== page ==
"Free enterprise" can roughly be understood to mean economic exchanges free of coercive government influence. Although unlikely, it is possible to conceive of a system where individuals choose to hold all property rights in common. Private property rights still exist in a free enterprise system, although the private property may be voluntarily treated as communal without a government mandate.
Many Native American tribes existed with elements of these arrangements, and within a broader capitalist economic family, clubs, co-ops, and joint-stock business firms like partnerships or corporations are all examples of common property institutions.
If accumulation, ownership, and profiting from capital is the central principle of capitalism, then freedom from state coercion is the central principle of free enterprise.

Feudalism the Root of Capitalism

Capitalism grew out of European feudalism. Up until the 12th century, less than 5% of the population of Europe lived in towns. Skilled workers lived in the city but received their keep from feudal lords rather than a real wage, and most workers were serfs for landed nobles. However, by the late Middle Ages rising urbanism, with cities as centers of industry and trade, become more and more economically important.
The advent of true wages offered by the trades encouraged more people to move into towns where they could get money rather than subsistence in exchange for labor. Families’ extra sons and daughters who needed to be put to work, could find new sources of income in the trade towns. Child labor was as much a part of the town's economic development as serfdom was part of the rural life.

Mercantilism Replaces Feudalism

Mercantilism gradually replaced the feudal economic system in Western Europe and became the primary economic system of commerce during the 16th to 18th centuries. Mercantilism started as trade between towns, but it was not necessarily competitive trade. Initially, each town had vastly different products and services that were slowly homogenized by demand over time.
After the homogenization of goods, trade was carried out in broader and broader circles: town to town, county to county, province to province, and, finally, nation to nation. When too many nations were offering similar goods for trade, the trade took on a competitive edge that was sharpened by strong feelings of nationalism in a continent that was constantly embroiled in wars.
Colonialism flourished alongside mercantilism, but the nations seeding the world with settlements were not trying to increase trade. Most colonies were set up with an economic system that smacked of feudalism, with their raw goods going back to the motherland and, in the case of the British colonies in North America, being forced to repurchase the finished product with a pseudo-currency that prevented them from trading with other nations.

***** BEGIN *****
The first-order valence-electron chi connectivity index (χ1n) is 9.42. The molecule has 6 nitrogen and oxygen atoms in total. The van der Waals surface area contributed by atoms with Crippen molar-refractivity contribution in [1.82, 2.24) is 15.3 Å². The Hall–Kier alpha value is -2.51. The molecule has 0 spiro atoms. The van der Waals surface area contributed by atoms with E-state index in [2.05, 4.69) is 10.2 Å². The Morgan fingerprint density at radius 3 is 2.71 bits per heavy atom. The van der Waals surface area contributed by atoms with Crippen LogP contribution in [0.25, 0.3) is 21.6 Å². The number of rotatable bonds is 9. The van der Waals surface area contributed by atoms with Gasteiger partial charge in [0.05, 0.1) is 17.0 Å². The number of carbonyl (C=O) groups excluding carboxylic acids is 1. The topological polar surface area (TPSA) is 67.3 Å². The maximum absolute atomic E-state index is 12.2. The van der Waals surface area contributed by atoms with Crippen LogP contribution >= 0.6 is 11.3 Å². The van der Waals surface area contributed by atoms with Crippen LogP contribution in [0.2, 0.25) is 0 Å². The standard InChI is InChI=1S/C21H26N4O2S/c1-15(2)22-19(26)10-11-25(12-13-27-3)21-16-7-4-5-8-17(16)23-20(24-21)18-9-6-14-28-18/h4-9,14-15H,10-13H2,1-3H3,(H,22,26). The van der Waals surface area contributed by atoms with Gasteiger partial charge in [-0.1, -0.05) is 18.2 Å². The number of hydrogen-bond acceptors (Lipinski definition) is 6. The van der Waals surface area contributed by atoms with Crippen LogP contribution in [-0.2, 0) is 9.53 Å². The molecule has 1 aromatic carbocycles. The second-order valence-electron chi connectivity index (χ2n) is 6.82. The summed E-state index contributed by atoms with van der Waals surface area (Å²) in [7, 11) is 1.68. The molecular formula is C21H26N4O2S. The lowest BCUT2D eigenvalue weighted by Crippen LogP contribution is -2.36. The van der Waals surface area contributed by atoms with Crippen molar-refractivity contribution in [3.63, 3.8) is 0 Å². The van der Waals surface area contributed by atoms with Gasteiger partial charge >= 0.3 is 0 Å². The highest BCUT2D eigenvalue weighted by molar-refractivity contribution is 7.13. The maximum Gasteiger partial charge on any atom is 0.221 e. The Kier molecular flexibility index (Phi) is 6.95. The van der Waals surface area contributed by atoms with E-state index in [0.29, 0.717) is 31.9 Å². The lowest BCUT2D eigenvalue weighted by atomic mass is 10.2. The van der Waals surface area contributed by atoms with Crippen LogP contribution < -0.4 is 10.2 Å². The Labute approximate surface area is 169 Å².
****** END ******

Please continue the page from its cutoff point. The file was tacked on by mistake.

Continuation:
It was Adam Smith who noticed that mercantilism was not a force of development and change, but a regressive system that was creating trade imbalances between nations and keeping them from advancing. His ideas for a free market opened the world to capitalism.

Growth of Industrial Capitalism

Smith's ideas were well-timed, as the Industrial Revolution was starting to cause tremors that would soon shake the Western world. The (often literal) gold mine of colonialism had brought new wealth and new demand for the products of domestic industries, which drove the expansion and mechanization of production. As technology leaped ahead and factories no longer had to be built near waterways or windmills to function, industrialists began building in the cities where there were now thousands of people to supply ready labor.
Industrial tycoons were the first people to amass their wealth in their lifetimes, often outstripping both the landed nobles and many of the money lending/banking families. For the first time in history, common people could have hopes of becoming wealthy. The new money crowd built more factories that required more labor, while also producing more goods for people to purchase.
During this period, the term "capitalism"—originating from the Latin word "capitalis," which means "head of cattle"—was first used by French socialist Louis Blanc in 1850, to signify a system of exclusive ownership of industrial means of production by private individuals rather than shared ownership.
Contrary to popular belief, Karl Marx did not coin the word "capitalism," although he certainly contributed to the rise of its use.

Industrial Capitalism's Effects

Industrial capitalism tended to benefit more levels of society rather than just the aristocratic class. Wages increased, helped greatly by the formation of unions. The standard of living also increased with the glut of affordable products being mass-produced. This growth led to the formation of a middle class and began to lift more and more people from the lower classes to swell its ranks.
The economic freedoms of capitalism matured alongside democratic political freedoms, liberal individualism, and the theory of natural rights. This unified maturity is not to say, however, that all capitalist systems are politically free or encourage individual liberty. Economist Milton Friedman, an advocate of capitalism and individual liberty, wrote in Capitalism and Freedom (1962) that "capitalism is a necessary condition for political freedom. It is not a sufficient condition."